Washington Post (card)
In the final leg of my USA visit I headed to Washington DC. I had left my heart in San Francisco in the shape of ‘Lance’ the Bergin University ‘wonder dog’, but I had also lost my passport there as well!
This meant I had to stay in the capital city overnight to visit the British Consulate and get an emergency passport so I could complete my trip. Nicola from the Consulate (an ex copper) was extremely helpful and happened to be a Golden Retriever owner, so even that unscheduled stop was interesting and pleasant!
This gave me the opportunity to go to the National Police Memorial, where thousands of police from all over the USA had come to show support for the families of the fallen. There were delegations from all over the world and I met some British Bobbies there too. We held a candlelight vigil and it was extremely moving to hear individual tales of how those that dedicated themselves to putting themselves in ‘harms way to protect others’ had lost their lives and the impact their service had on their families. It felt like I was surrounded by family and in some ways I think I was.
I went on to the Warrior Canine Connection where I met Rick Yount. Rick was the driving force behind convincing Congress to get the VA (Veterans Affairs) to begin a 7 million dollar study into the therapeutic benefits of service dogs for those with PTSD and TBI (Traumatic Brain Injury). He told me about how the programme started and his first therapy dog Gabe who went on to help and change many lives.
This remarkable organisation works closely with the Walter Reed Military hospital and the National Intrepid Centre of Excellence to involve PTSD veterans in the training of dogs for their comrades with mobility issues as a result of their service. It is an opportunity to support their ‘buddies’ and while doing so they get the ‘oxytocin’ that passes to and from dogs as they interact with us. They also, address their own fears and anxieties, because if you are teaching a dog that the world is a safe place, you are inadvertently learning that lesson yourself! Veterans with PTSD are motivated to give back, they will often overcome their fear of leaving the safety of their home to help others, this, and the power of working with assistance dogs is a powerful tool to lessen the burden of this illness.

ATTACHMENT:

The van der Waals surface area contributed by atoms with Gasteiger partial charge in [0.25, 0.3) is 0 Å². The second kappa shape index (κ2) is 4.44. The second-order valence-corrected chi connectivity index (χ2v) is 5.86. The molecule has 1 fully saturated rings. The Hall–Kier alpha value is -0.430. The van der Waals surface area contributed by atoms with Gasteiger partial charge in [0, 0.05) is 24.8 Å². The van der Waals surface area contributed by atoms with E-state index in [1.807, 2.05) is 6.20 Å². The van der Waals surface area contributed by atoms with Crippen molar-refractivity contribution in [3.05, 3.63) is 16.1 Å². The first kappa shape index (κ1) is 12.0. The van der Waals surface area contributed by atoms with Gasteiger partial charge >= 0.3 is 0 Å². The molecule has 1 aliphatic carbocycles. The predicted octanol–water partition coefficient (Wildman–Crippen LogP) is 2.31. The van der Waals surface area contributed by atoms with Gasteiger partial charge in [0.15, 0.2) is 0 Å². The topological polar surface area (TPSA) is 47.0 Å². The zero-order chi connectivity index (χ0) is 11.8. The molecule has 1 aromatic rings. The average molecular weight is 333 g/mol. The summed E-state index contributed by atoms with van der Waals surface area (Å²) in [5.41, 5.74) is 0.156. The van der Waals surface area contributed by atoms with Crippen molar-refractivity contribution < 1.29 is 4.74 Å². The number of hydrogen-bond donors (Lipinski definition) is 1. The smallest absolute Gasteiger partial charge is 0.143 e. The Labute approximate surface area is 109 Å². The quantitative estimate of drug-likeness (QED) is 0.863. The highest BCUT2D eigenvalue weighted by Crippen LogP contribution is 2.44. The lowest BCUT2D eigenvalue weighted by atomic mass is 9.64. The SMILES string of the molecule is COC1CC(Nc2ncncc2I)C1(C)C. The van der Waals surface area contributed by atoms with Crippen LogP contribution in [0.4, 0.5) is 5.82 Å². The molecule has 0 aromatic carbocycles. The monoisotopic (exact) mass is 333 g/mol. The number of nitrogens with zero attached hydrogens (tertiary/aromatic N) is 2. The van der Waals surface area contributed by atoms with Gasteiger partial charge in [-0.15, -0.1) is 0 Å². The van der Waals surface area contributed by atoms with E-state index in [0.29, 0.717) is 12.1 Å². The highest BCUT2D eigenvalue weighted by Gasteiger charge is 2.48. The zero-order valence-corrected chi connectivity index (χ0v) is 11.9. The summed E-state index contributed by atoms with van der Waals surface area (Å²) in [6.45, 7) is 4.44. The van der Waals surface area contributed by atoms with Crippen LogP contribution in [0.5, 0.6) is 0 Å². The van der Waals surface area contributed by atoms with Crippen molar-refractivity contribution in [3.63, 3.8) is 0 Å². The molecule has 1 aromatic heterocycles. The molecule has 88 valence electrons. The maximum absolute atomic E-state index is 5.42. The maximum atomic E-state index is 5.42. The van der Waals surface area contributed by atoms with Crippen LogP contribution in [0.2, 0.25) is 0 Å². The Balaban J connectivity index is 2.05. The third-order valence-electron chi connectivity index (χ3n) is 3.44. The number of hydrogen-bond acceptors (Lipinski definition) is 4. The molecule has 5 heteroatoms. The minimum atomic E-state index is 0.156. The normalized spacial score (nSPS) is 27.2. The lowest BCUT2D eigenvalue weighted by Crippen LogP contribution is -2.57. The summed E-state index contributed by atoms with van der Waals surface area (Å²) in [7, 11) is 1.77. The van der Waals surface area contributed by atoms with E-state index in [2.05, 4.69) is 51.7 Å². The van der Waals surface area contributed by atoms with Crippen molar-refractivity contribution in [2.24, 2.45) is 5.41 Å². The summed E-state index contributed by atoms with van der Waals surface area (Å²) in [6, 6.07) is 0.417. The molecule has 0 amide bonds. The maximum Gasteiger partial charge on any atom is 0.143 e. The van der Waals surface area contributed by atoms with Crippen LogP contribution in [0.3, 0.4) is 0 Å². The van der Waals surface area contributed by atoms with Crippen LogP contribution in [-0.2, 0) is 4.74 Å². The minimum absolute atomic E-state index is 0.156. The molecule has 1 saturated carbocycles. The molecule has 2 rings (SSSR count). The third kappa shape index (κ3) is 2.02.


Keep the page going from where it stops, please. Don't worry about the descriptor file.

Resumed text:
I was warmly welcomed into the ‘fold’ at WCC and met many of the Board of Directors and volunteers. It was fascinating to see how as a result of the great work undertaken by the team the programme was now being tested at the highest level as we attempt to find out just why dogs are so effective at lowering anxiety and stress. This may open other possibilities for animal-assisted interventions and I hope it will lead to an increased respect for animals and their significance to us humans.
Warrior Canine Connections have a ‘Puppy Cam’ and it is getting millions of views! I didn’t miss the opportunity to ‘snuggle’ with these little beauties and get my dose of oxytocin!
One of the most wonderful things about my visit is the openness and warmth I have been met with. Every organisation has been willing to share their knowledge and their experiences so that more can be done to help our veterans and those in the emergency services. Rick firmly believes in disseminating the knowledge and has pioneered so much research. I am extremely grateful to him and his team for all the help I received and support that was shown, they really are leading the way with the clinical studies that may lead to more vital government funding for the use of service dogs to help our veterans. Thank you Rick, we will be following the studies with a great deal of interest!